A friend of mine recommended a Korean restaurant called “Together” which we frequented for pork hot pots and other late night fried goods. Their menu is mostly in Korean, so I naturally only could recognize a very small amount of the items, and one happened to be grilled mackerel. One day I got it and I never looked back.

Growing up, I really didn’t understand why my family enjoyed whole fish so much. Compared to all of the salty junk food that you eat as a child growing in America, steamed or broiled fish seems quite bland, and you have to deal with all of those little bones… so why bother?

It’s just an inherently gastronomic food. You have a contrast between the crispy skin and tender meat underneath. Mackerel is usually on the fatty side, so you’ll tend to get a really rich fat flavor, which you’ll then cut with a citrus component such as lemon. Different parts of the fish have unique textures… and if you get the head you can dig into some nice eye and cheek meat. There is a slight learning curve at first when you’re picking it apart, but overall it’s just a complete package that offers a balance of very extreme flavors and textures.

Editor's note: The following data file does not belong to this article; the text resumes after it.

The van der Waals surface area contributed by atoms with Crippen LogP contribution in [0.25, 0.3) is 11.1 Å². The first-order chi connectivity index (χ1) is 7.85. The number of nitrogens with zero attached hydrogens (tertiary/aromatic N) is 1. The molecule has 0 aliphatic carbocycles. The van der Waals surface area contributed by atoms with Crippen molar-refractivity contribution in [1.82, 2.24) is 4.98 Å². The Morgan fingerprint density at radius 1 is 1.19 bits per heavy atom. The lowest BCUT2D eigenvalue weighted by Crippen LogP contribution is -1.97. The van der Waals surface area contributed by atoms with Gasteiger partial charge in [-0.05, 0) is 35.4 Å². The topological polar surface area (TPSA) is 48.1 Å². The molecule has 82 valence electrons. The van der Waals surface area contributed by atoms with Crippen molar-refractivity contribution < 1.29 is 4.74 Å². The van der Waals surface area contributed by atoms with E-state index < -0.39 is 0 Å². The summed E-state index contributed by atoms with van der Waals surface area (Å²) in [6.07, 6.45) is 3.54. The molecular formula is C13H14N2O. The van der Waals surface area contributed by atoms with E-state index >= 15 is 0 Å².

The best part is you don’t have to feel guilty when you eat mackerel since mackerel is known for having a high amount of omega-3 fatty acids, minerals, and protein.

I really think that a lot of us college kids in America overlook fish, and maybe we should have it more often as it’s not very expensive, nutritious, widely available at local restaurants, and it’s simply delicious.

I tend to see grilled/broiled mackerel at Korean and Japanese restaurants, which it might also be called “hokke.”

Locations in Austin that I know serve this:

  • Together Korean Restaurant on Lamar (next door to Thanh Nhi)
  • Korea House on Research Blvd.

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